The Narrowness of Our Own Perspectives

I’ve been in Miami for the past week, spending time with the Cuban half of my family in sub-tropical warmth and being surprised by more than just the weather.  This is, in large part, because in Miami I am immersed in Spanish: I hear it, I speak it, I think it, and the world is arranged differently in different languages.  I have a loose theory – with no data to support it – that genuine multilingualism begets its own empathy, that it forces us into an understanding of other perspectives in a way that nothing else can.  Struggling for the right phrase or finding that an exact translation does not even exist in another language, or the sheer physicality of powering through unfamiliar sounds with an unpracticed tongue, are stark reminders that simplistic projections of our own worldviews are terribly incomplete; that there are vast plains of knowledge and experience beyond our own.  Even our mildest incursions into this exotic terrain are powerfully broadening, challenging our preconceptions and expanding our sense of human possibility.


The real power of a foreign language is that it forces us to encounter something other than ourselves and our own comfort zones, and whenever that happens, surprise is a frequent result.  On Monday I learned that a wealthy ninety-year-old Cuban man – rich, old, male, Cuban, all Republican demographics, and he has a photo of George W. Bush on his wall to prove it – was a big enough fan of Obama not only to vote for him, but to donate not-insignificant amounts to his campaign, too; it’s a minor thing in the wider world, but it still shook my perceptions, and deeply.  I had come to Miami armed with the expectation of political combat, not the expectation of mutual admiration for this year’s White House Christmas card.  Reality is full of surprises.


Encountering reality unbiased by our own expectations is not an easy thing.  We have expectations of just about everything we encounter; if our favorite TV shows disappoint us, it is because we expected that they could tell quality stories forever.  We hear narratives – of, say, the dependent poor – and with enough repetition those narratives become something like truth, even if to examine the actual policies under discussion is to reveal the deep fallacy of such storytelling.  Our political systems are very literally structured to reflect one particular vision of America, not America as it actually is.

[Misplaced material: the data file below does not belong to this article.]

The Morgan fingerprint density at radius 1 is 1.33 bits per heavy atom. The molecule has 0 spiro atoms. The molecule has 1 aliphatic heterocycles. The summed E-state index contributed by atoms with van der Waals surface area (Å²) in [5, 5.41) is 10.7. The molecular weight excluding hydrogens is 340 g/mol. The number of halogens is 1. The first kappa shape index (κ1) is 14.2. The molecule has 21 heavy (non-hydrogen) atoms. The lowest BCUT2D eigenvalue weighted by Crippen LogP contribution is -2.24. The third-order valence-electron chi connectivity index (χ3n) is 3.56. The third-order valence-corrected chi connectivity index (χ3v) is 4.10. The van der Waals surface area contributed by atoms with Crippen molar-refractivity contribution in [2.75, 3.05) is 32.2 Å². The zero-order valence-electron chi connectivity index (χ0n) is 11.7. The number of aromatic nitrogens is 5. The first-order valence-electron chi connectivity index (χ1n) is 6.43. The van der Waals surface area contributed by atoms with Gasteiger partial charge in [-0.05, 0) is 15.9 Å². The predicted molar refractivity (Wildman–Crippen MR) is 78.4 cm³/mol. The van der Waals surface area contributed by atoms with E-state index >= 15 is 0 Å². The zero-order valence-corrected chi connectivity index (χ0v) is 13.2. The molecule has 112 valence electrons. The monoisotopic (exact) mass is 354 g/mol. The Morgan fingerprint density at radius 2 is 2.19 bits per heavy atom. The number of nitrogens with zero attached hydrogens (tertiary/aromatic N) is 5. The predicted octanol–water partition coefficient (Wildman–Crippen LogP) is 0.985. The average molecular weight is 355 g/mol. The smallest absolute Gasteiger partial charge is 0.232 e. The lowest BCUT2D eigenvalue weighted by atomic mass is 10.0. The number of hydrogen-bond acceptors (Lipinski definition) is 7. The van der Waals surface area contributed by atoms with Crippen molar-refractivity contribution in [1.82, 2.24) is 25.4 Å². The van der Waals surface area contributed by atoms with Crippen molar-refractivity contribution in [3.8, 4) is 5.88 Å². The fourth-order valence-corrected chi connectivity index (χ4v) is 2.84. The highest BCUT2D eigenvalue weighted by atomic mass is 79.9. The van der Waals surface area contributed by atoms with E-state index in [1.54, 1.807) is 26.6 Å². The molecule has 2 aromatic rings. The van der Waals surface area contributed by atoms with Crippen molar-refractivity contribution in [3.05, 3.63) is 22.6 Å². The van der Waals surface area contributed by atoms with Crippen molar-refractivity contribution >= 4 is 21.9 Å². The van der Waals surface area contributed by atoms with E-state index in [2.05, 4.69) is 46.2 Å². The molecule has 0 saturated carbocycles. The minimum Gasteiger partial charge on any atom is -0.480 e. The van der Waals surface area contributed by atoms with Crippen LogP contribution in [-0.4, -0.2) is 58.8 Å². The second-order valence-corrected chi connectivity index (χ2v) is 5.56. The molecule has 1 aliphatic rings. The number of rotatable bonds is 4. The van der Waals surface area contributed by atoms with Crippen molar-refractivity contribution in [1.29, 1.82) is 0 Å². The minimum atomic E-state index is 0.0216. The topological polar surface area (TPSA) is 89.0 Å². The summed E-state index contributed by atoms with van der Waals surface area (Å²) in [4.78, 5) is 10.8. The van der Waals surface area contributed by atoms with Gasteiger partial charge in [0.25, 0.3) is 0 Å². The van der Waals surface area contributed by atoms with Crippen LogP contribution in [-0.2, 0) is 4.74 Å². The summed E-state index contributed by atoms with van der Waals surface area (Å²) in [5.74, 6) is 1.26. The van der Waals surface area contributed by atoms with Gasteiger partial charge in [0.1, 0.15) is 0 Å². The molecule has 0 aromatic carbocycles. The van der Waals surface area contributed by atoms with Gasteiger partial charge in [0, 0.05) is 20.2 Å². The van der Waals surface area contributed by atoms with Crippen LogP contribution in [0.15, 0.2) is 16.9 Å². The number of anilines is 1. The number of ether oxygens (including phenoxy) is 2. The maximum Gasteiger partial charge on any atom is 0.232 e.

Where I found this effect most profoundly manifested was in this description of the Romney campaign’s expectation for a landslide victory last month, and their disbelief at how events actually played out.  The self-deception – and sheer ignorance – involved in creating such an expectation in the first place is rather enormous, and reflects the incredible shortcomings of both ideological insulation and so-called “conventional wisdom.”  Conventional wisdom did not expect that Romney would win in a landslide – such a possibility was not predicted by any of the polls, and could only frankly be called a delusion – but it does explain one notable feature about the campaign’s projected electoral map: the sea of red (interrupted only by a blue Illinois) which they imagined onto the upper Midwest.


Now, the actual results of the election were nearly exactly opposite – the Great Lakes states went nearly entirely Democrat, with the outlier only red Indiana.  But having lived on both coasts and spent time at Georgetown (a microcosm of Beltway insider opinion), I have regularly found myself explaining to people that the Upper Midwest is actually a pretty liberal place; the strength of the conservative vote in Southern Ohio keeps the state from turning blue sometimes, but Cleveland, for example, is a liberal bastion.  This surprises many folks who haven’t actually thought past their own preconceived notions that the Midwest is less liberal than the coasts, but – Dennis Kucinich, you guys.  Cleveland has voted for Dennis Kucinich!  A whole bunch of times!  Again and again!  And he is such a starry-eyed lefty that even folks in Berkeley think he’s too much of an idealist.  And yet: Cleveland loves that guy.


Bringing up Kucinich is usually sufficient to persuade skeptical coastalists that their view of the Upper Midwest is incomplete at best, but it’s frustrating that so many otherwise well-informed folks can be so assured of their own preconceived notions that they are uninterested in encountering the actual reality until someone contests their version of it – especially at Georgetown, where students who could speak six languages and recite histories of countries many Americans have never even heard of.  But the mythology of a fundamentally conservative “heartland” is a powerful one, and it’s gone unquestioned by many, even though it flies in the face of the heavily urbanized, manufacturing-driven, declining Rust Belt culture of the Upper Midwest.


The Romney campaign ignored dozens of polls in the weeks leading up to the campaign, assuring themselves that no matter what people were actually saying, the campaign knew better.  This is magical thinking at its finest, but it differs only in degree from what the rest of us do every day; in kind, we are all guilty of such ignorance.  It is the human condition, and we may never be able to fully unshackle ourselves from our preconceptions – but in listening, in encountering other people and other cultures and other languages, we might as least loosen ourselves from the worst of our own narrow points of view.

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